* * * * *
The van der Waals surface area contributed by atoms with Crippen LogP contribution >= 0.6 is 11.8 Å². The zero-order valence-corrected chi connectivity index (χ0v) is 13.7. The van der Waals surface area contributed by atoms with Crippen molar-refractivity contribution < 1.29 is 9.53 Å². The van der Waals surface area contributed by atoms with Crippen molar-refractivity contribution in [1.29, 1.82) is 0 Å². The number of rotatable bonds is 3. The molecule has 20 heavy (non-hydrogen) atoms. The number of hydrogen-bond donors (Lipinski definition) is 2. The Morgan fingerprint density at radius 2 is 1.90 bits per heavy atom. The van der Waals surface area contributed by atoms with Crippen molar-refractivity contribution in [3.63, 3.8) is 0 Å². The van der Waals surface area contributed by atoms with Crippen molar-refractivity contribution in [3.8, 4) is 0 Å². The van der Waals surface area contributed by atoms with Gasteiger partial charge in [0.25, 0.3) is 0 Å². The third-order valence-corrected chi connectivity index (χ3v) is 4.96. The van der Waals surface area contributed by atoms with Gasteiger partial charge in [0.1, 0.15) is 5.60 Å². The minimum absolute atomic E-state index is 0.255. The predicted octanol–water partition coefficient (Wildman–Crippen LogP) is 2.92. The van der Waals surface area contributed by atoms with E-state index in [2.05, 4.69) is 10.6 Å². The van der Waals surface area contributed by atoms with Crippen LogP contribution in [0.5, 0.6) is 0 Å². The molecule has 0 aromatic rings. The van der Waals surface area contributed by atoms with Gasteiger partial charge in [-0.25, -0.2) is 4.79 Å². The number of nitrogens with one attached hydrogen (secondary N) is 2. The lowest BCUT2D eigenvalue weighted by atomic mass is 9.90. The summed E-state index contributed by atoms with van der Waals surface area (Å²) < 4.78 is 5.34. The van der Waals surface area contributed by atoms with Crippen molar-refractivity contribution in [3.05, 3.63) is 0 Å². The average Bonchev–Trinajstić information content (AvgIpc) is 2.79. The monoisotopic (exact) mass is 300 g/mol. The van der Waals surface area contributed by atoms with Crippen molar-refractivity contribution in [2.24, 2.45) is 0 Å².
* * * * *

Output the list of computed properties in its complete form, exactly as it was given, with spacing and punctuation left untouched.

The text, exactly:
The van der Waals surface area contributed by atoms with Crippen LogP contribution >= 0.6 is 11.8 Å². The zero-order valence-corrected chi connectivity index (χ0v) is 13.7. The van der Waals surface area contributed by atoms with Crippen molar-refractivity contribution < 1.29 is 9.53 Å². The van der Waals surface area contributed by atoms with Crippen molar-refractivity contribution in [1.29, 1.82) is 0 Å². The number of rotatable bonds is 3. The molecule has 20 heavy (non-hydrogen) atoms. The number of hydrogen-bond donors (Lipinski definition) is 2. The Morgan fingerprint density at radius 2 is 1.90 bits per heavy atom. The van der Waals surface area contributed by atoms with Crippen molar-refractivity contribution in [3.63, 3.8) is 0 Å². The van der Waals surface area contributed by atoms with Crippen molar-refractivity contribution in [3.8, 4) is 0 Å². The van der Waals surface area contributed by atoms with Gasteiger partial charge in [0.25, 0.3) is 0 Å². The third-order valence-corrected chi connectivity index (χ3v) is 4.96. The van der Waals surface area contributed by atoms with Gasteiger partial charge in [0.1, 0.15) is 5.60 Å². The minimum absolute atomic E-state index is 0.255. The predicted octanol–water partition coefficient (Wildman–Crippen LogP) is 2.92. The van der Waals surface area contributed by atoms with E-state index in [2.05, 4.69) is 10.6 Å². The van der Waals surface area contributed by atoms with Crippen LogP contribution in [0.5, 0.6) is 0 Å². The molecule has 0 aromatic rings. The van der Waals surface area contributed by atoms with Gasteiger partial charge in [-0.25, -0.2) is 4.79 Å². The number of nitrogens with one attached hydrogen (secondary N) is 2. The lowest BCUT2D eigenvalue weighted by atomic mass is 9.90. The summed E-state index contributed by atoms with van der Waals surface area (Å²) < 4.78 is 5.34. The van der Waals surface area contributed by atoms with Crippen molar-refractivity contribution in [3.05, 3.63) is 0 Å². The average Bonchev–Trinajstić information content (AvgIpc) is 2.79. The monoisotopic (exact) mass is 300 g/mol. The van der Waals surface area contributed by atoms with Crippen molar-refractivity contribution in [2.24, 2.45) is 0 Å².